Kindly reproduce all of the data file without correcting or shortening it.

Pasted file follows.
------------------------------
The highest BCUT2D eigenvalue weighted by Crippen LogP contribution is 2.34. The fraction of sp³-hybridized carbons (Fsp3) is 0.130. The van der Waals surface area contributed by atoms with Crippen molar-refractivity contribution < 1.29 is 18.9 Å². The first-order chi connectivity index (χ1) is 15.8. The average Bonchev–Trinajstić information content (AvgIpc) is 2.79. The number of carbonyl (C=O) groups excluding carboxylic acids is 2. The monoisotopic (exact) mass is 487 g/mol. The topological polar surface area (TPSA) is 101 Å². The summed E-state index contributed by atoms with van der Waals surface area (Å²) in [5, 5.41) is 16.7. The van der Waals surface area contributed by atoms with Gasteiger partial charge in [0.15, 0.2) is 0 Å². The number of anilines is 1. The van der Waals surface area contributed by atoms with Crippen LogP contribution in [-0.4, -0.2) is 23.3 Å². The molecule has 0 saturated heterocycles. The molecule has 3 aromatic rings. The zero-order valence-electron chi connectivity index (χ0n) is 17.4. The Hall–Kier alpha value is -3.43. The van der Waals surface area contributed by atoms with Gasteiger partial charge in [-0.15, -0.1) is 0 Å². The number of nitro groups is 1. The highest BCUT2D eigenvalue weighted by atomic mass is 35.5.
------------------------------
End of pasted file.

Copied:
The highest BCUT2D eigenvalue weighted by Crippen LogP contribution is 2.34. The fraction of sp³-hybridized carbons (Fsp3) is 0.130. The van der Waals surface area contributed by atoms with Crippen molar-refractivity contribution < 1.29 is 18.9 Å². The first-order chi connectivity index (χ1) is 15.8. The average Bonchev–Trinajstić information content (AvgIpc) is 2.79. The number of carbonyl (C=O) groups excluding carboxylic acids is 2. The monoisotopic (exact) mass is 487 g/mol. The topological polar surface area (TPSA) is 101 Å². The summed E-state index contributed by atoms with van der Waals surface area (Å²) in [5, 5.41) is 16.7. The van der Waals surface area contributed by atoms with Gasteiger partial charge in [0.15, 0.2) is 0 Å². The number of anilines is 1. The van der Waals surface area contributed by atoms with Crippen LogP contribution in [-0.4, -0.2) is 23.3 Å². The molecule has 0 saturated heterocycles. The molecule has 3 aromatic rings. The zero-order valence-electron chi connectivity index (χ0n) is 17.4. The Hall–Kier alpha value is -3.43. The van der Waals surface area contributed by atoms with Gasteiger partial charge in [-0.15, -0.1) is 0 Å². The number of nitro groups is 1. The highest BCUT2D eigenvalue weighted by atomic mass is 35.5.